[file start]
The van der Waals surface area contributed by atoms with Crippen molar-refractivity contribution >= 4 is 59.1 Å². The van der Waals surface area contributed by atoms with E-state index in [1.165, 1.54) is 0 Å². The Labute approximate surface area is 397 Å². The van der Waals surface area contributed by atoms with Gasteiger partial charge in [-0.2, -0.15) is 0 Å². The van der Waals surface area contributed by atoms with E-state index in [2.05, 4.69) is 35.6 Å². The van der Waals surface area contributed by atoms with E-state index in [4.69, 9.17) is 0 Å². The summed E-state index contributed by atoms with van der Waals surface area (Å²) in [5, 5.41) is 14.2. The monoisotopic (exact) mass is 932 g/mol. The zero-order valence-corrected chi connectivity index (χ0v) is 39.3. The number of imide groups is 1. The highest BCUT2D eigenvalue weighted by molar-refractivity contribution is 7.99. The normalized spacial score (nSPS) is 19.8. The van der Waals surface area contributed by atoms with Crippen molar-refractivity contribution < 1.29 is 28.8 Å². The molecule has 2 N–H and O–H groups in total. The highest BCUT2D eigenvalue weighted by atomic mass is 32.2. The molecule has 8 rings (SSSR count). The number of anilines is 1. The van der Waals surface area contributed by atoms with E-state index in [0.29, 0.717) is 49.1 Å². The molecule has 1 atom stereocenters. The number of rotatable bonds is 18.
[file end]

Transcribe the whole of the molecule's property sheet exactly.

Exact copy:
The van der Waals surface area contributed by atoms with Crippen molar-refractivity contribution >= 4 is 59.1 Å². The van der Waals surface area contributed by atoms with E-state index in [1.165, 1.54) is 0 Å². The Labute approximate surface area is 397 Å². The van der Waals surface area contributed by atoms with Gasteiger partial charge in [-0.2, -0.15) is 0 Å². The van der Waals surface area contributed by atoms with E-state index in [2.05, 4.69) is 35.6 Å². The van der Waals surface area contributed by atoms with E-state index in [4.69, 9.17) is 0 Å². The summed E-state index contributed by atoms with van der Waals surface area (Å²) in [5, 5.41) is 14.2. The monoisotopic (exact) mass is 932 g/mol. The zero-order valence-corrected chi connectivity index (χ0v) is 39.3. The number of imide groups is 1. The highest BCUT2D eigenvalue weighted by molar-refractivity contribution is 7.99. The normalized spacial score (nSPS) is 19.8. The van der Waals surface area contributed by atoms with Crippen molar-refractivity contribution < 1.29 is 28.8 Å². The molecule has 2 N–H and O–H groups in total. The highest BCUT2D eigenvalue weighted by atomic mass is 32.2. The molecule has 8 rings (SSSR count). The number of anilines is 1. The van der Waals surface area contributed by atoms with E-state index in [0.29, 0.717) is 49.1 Å². The molecule has 1 atom stereocenters. The number of rotatable bonds is 18.